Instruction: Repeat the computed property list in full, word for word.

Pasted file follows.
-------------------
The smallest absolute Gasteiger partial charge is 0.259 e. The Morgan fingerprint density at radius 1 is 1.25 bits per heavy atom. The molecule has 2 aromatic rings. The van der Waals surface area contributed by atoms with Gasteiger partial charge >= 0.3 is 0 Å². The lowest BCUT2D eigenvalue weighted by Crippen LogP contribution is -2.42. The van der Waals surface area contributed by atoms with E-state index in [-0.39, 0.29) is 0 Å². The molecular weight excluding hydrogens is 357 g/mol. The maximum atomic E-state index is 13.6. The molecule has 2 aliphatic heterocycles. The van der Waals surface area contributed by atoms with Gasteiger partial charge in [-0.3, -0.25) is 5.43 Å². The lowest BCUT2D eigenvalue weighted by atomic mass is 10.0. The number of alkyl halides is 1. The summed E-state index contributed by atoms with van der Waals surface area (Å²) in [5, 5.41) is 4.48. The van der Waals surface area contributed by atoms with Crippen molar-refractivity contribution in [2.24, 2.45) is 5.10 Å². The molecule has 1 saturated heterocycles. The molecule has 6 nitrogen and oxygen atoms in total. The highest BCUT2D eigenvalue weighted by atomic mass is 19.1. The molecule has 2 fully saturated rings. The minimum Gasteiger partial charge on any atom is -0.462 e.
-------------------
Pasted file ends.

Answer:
The smallest absolute Gasteiger partial charge is 0.259 e. The Morgan fingerprint density at radius 1 is 1.25 bits per heavy atom. The molecule has 2 aromatic rings. The van der Waals surface area contributed by atoms with Gasteiger partial charge >= 0.3 is 0 Å². The lowest BCUT2D eigenvalue weighted by Crippen LogP contribution is -2.42. The van der Waals surface area contributed by atoms with E-state index in [-0.39, 0.29) is 0 Å². The molecular weight excluding hydrogens is 357 g/mol. The maximum atomic E-state index is 13.6. The molecule has 2 aliphatic heterocycles. The van der Waals surface area contributed by atoms with Gasteiger partial charge in [-0.3, -0.25) is 5.43 Å². The lowest BCUT2D eigenvalue weighted by atomic mass is 10.0. The number of alkyl halides is 1. The summed E-state index contributed by atoms with van der Waals surface area (Å²) in [5, 5.41) is 4.48. The van der Waals surface area contributed by atoms with Crippen molar-refractivity contribution in [2.24, 2.45) is 5.10 Å². The molecule has 1 saturated heterocycles. The molecule has 6 nitrogen and oxygen atoms in total. The highest BCUT2D eigenvalue weighted by atomic mass is 19.1. The molecule has 2 fully saturated rings. The minimum Gasteiger partial charge on any atom is -0.462 e.